The JCC also approved to include three projects of the National Highway Authority (NHA) in the CPEC framework. These include $200 million Khuzdar-Basima Road project, Dera Ismail Khan-Zohb project of western route worth $800 million and a missing section of Thakot-Havelian of the eastern route having length of 136 kilometres.

While addressing the Sixth JCC meeting, the minister pleaded the case for Gwadar and said that the master city plan and the related projects are likely to bring socio-economic stability in Gwadar. He added that an agreement on 300MW power project has been signed and the project would be started soon. He also highlighted the Gwadar water supply project, hospital and technical institute projects and stressed the timely completion of these projects to bring a positive message of hope and support to the local people in Gwadar. In addition, the minister appreciated the Chinese commitment to help and start the mass transit railway project in the provincial headquarters, which will provide great facility to millions of people in Pakistan.

The minister also appreciated the consideration and inclusion of projects proposed by the provinces in infrastructure and energy to harness different opportunities and development in various parts of Pakistan to distribute benefits of CPEC among all the provinces and regions. He further mentioned that one industrial zone in each province had been identified and selected on the basis of their market attraction and principles of business.

Ahsan Iqbal stated that three years ago when China and Pakistan started the journey of CPEC, there were many doubts about covering so much ground in a very little time. He said that with the support of political leadership, hard work of officials of both the countries, CPEC had become the biggest project of regional connectivity in the world. "CPEC is the flagship project of One Belt, One Road showing how one belt one road can transform the regional cooperation into reality and bring benefits to millions of people."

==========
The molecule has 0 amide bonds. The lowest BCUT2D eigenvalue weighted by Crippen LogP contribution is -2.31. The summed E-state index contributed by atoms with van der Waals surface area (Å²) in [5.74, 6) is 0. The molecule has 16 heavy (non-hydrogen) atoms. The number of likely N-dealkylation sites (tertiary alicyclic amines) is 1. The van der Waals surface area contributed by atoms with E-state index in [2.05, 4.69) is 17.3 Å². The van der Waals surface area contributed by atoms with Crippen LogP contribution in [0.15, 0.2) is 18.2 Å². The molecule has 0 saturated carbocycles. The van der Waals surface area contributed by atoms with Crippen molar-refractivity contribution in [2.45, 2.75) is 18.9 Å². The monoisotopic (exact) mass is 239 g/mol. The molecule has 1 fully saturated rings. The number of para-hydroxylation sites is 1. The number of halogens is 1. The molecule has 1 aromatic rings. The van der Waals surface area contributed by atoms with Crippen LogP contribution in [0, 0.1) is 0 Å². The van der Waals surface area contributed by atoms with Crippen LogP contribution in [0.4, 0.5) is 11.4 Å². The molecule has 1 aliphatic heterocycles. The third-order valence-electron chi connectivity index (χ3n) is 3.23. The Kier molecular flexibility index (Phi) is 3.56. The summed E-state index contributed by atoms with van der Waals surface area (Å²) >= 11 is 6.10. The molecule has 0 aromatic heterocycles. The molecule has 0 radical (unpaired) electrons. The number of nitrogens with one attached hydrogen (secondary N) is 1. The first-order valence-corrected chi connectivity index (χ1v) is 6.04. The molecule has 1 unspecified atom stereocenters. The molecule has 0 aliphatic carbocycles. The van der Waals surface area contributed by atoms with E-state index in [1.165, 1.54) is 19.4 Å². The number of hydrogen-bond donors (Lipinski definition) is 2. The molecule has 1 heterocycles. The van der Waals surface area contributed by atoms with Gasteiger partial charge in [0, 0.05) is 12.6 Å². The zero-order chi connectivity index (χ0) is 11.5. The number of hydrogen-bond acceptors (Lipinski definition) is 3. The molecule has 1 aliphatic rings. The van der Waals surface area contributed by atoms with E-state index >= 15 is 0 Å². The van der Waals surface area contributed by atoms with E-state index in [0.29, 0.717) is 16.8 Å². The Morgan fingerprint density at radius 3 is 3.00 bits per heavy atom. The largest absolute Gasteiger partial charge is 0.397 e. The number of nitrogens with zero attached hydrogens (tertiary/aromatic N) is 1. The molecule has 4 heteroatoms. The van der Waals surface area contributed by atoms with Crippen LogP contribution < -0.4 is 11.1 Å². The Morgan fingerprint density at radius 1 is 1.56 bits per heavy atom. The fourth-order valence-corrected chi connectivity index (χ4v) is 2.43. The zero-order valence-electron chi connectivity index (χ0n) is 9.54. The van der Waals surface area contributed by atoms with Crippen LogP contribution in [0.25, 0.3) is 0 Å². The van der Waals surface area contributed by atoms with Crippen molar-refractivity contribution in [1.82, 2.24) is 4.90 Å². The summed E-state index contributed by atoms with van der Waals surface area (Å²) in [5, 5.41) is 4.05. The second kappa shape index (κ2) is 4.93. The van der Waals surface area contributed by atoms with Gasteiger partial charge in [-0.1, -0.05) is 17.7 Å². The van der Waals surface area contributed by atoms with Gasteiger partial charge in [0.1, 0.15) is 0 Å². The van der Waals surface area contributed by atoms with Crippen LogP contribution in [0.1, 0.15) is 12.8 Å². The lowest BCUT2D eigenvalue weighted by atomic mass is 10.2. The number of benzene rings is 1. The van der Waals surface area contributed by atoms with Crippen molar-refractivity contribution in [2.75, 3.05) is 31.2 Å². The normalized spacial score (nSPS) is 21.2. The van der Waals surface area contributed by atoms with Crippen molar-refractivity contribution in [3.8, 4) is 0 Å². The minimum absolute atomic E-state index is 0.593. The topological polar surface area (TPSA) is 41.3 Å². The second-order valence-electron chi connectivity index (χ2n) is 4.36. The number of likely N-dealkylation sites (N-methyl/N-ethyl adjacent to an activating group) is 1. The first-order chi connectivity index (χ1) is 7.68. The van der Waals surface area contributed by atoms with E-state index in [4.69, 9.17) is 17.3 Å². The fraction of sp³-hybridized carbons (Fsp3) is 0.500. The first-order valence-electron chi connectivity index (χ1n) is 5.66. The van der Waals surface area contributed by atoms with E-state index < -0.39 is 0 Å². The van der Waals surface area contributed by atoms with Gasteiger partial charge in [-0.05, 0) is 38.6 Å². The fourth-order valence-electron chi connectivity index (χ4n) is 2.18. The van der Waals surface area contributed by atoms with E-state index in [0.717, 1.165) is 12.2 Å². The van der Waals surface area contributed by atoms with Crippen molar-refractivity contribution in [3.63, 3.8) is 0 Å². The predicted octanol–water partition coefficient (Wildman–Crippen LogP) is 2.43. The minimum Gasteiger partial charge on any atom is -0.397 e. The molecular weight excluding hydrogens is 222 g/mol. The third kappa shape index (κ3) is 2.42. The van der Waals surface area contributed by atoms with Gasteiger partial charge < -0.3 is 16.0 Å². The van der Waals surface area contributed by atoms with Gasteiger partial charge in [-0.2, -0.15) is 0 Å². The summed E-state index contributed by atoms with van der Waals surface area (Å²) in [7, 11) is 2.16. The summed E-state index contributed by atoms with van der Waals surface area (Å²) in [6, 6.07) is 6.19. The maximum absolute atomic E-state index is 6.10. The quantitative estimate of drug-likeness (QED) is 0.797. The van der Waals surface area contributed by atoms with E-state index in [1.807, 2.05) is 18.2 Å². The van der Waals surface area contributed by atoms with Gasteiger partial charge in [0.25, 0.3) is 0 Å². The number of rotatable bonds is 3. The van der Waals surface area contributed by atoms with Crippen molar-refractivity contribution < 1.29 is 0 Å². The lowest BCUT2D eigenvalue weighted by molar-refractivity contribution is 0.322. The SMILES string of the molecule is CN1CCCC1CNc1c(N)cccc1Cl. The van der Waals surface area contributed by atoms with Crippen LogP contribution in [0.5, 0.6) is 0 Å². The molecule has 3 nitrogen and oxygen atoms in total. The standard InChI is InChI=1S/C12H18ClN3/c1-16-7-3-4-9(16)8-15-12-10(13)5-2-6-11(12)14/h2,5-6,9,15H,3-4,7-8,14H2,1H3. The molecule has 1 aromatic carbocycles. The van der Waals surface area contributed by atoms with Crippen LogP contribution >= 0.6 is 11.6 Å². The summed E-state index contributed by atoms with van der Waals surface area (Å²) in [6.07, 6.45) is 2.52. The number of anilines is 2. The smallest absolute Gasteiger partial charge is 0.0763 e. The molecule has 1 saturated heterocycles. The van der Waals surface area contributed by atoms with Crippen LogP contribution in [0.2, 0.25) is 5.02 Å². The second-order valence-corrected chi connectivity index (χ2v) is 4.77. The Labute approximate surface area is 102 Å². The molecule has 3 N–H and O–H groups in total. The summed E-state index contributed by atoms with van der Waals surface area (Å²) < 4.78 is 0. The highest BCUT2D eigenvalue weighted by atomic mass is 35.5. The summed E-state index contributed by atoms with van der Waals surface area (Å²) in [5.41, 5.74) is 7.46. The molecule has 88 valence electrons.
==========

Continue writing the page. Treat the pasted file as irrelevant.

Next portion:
He said that one proof of success of CPEC is that today think tanks from all over the world, including America, Canada and Europe, are doing research to analyse the impact of CPEC in the region. The minister maintained that CPEC had added more value to the friendship of China and Pakistan. CPEC had become the north star of friendship between China and Pakistan, making the friendship even higher than skies.
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Analyzing CPEC

Postby Peregrine » 30 Dec 2016 23:43

X Posted on STFUP Thread

Pakistan’s water security made part of CPEC framework

Anticipate next news item : Pakistan made part of CPEC! :rotfl:
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Re: Analyzing CPEC

Postby A_Gupta » 31 Dec 2016 15:15

The Chinese state newspaper Global Times says:
China should tackle CPEC disputes by inviting more countries to join and invest
http://www.globaltimes.cn/content/1026461.shtml
There is an endless demand for investment in Pakistan, and although it is possible that Chinese investment in the economic corridor will increase, funding from just one country is unlikely to satisfy Pakistan's appetite for capital to advance its economy and social development. To broaden the scope of investment, China is expected to have an open mind about inviting third parties to join the CPEC. The project could also benefit countries such as Afghanistan, Iran and India as well as other major economies like Russia who may be ideal choices to take part in the CPEC.


If one is to take the above seriously, it suggests China doesn't want to risk too much of its own investment in CPEC.